Dan Perri, if you are a film fan, you’ve seen his work time and again, but odds are you unaware of his body of work over the past 40-plus years and his name likely doesn’t ring any bells. He’s a specialist — his company specializes in “title design;” the opening credits of films.
Have you seen The Exorcist, The Day of the Locust, Taxi Driver, All the President’s Men, The Warriors, Raging Bull and Star Wars? Of course you have … they are all his; his creations — nearly 200 in all!
So now you know something of Dan Perri, he knows about film, he has an eye for detail and lives in a world of composition and creativity. His opening title designs have captured the attention of audiences for over four decades.
Word arrived this past week from FilmWorks Entertainment that Dan Perri’s labor of love, his first full-length feature film as both a writer and a director, Sharkskin, will be making its DVD debut on Jan. 19.
Beautifully mounted, Skarkskin spins the story of the Italian Mafia in the New York City area during the immediate post-war period (very reminiscent of The Godfather in terms of timeframe and texture) through the eyes of a very unlikely individual, Mike Esposito (veteran character actor John Aprea — who played the younger version of Tessio in The Godfather, Part II, plus in such films as Crazy Mama, The Idolmaker, New Jack City, The Game, etc.), a tailor.
If you’ve seen The Godfather, then you likely remember Enzo the Baker (Gabriele Torrei), who was recruited by Michael in a moment of desperation to act as armed bodyguard on the hospital steps when Sollozzo came to finish off his father. Enzo was rewarded for his performance, but he was nothing more than “wallpaper” — a civilian.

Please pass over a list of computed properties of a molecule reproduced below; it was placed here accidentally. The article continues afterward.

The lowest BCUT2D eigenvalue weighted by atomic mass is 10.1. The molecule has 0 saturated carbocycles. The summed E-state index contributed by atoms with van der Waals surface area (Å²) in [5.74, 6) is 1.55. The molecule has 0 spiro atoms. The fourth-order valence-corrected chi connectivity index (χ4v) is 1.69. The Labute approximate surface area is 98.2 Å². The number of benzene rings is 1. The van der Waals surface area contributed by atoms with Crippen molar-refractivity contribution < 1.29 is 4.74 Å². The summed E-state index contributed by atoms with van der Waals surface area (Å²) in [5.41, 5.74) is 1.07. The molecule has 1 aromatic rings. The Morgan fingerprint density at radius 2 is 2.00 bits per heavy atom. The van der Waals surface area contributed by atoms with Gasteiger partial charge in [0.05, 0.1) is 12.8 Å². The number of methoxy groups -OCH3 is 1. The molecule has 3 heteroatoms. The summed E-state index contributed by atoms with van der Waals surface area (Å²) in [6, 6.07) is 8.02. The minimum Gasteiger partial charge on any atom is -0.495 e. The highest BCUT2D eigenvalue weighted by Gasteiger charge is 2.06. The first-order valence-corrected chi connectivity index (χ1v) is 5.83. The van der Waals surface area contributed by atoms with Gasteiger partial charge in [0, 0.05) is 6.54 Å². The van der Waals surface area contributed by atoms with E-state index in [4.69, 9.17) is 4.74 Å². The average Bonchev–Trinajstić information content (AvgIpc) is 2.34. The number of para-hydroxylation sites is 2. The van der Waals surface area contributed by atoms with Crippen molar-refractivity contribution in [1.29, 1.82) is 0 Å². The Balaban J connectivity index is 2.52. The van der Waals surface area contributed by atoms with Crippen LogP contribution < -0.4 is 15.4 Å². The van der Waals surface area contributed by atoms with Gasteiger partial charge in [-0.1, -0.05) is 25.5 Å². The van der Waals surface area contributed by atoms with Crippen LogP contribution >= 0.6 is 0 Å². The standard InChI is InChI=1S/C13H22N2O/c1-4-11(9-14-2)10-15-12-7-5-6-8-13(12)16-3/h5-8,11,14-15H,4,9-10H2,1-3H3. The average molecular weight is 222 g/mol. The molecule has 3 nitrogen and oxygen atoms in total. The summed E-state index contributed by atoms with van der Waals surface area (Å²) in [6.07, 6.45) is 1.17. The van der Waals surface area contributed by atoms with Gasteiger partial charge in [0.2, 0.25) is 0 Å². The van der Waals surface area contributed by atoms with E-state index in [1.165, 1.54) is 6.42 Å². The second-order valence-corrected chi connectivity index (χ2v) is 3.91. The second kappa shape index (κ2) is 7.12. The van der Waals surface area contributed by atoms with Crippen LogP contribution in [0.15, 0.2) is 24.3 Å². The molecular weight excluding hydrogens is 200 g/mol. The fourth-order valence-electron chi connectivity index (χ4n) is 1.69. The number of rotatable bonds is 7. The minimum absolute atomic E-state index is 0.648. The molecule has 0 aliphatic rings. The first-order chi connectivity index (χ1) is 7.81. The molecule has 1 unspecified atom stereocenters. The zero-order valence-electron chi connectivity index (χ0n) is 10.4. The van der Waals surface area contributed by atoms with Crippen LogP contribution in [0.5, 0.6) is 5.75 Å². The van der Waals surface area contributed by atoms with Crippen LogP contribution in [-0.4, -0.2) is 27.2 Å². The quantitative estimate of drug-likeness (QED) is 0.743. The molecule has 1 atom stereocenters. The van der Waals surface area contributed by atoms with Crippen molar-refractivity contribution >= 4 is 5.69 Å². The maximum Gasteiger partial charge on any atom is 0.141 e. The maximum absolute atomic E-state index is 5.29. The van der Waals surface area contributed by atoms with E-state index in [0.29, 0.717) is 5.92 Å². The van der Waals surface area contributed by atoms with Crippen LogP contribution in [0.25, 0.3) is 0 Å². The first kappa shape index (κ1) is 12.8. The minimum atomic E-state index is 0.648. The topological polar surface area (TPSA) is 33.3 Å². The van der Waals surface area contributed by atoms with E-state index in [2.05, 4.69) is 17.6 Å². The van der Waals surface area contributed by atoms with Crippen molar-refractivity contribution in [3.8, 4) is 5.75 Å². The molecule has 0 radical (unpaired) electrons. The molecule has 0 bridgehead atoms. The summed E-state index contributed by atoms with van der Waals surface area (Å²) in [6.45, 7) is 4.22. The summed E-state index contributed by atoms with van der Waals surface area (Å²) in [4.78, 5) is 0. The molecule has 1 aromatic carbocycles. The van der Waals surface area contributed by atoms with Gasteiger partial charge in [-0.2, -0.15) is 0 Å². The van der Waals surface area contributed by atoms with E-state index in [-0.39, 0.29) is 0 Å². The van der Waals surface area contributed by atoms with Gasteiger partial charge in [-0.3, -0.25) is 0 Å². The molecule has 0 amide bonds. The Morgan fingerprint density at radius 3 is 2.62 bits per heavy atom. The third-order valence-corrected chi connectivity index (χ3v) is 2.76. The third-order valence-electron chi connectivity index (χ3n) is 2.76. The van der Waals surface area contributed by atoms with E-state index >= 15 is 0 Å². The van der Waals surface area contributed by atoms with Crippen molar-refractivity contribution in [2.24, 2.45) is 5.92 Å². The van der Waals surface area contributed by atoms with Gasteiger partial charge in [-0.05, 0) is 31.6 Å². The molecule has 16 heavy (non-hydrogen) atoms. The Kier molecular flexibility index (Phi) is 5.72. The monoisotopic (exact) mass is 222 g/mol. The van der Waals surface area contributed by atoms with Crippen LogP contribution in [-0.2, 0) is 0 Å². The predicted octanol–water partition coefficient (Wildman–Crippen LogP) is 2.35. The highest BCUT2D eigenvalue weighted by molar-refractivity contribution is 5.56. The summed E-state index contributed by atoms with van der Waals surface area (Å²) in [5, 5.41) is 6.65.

Esposito the Tailor is a tailor, who is to provide a service for the local Mafia head, Don Piano (John Capodice), who has discovered the new Sharkskin cloth and wants a specific suit made from this “exotic” material.
Mike’s son, Sammy (Christopher Amitrano — Jam, The Grind, Brooklyn Bound), is back from the war and his father wants him to learn the craft and take over the business, but his encounters with his father’s clients starts him to thinking about the “dark side.”
The Esposito’s are “wallpaper” — they are safe. They provide a service, in their case, the craft of being a tailor, but when the allure of the big money beckons, that thin veil between company business and “civilians” can vanish in blink of an eye. When Sammy starts down that path, suddenly his entire family is in danger and even Mike and all his experience might not be enough to stop the blood from flowing.
Bonus features include deleted scenes, a photo gallery and a behind-the-scenes production featurette.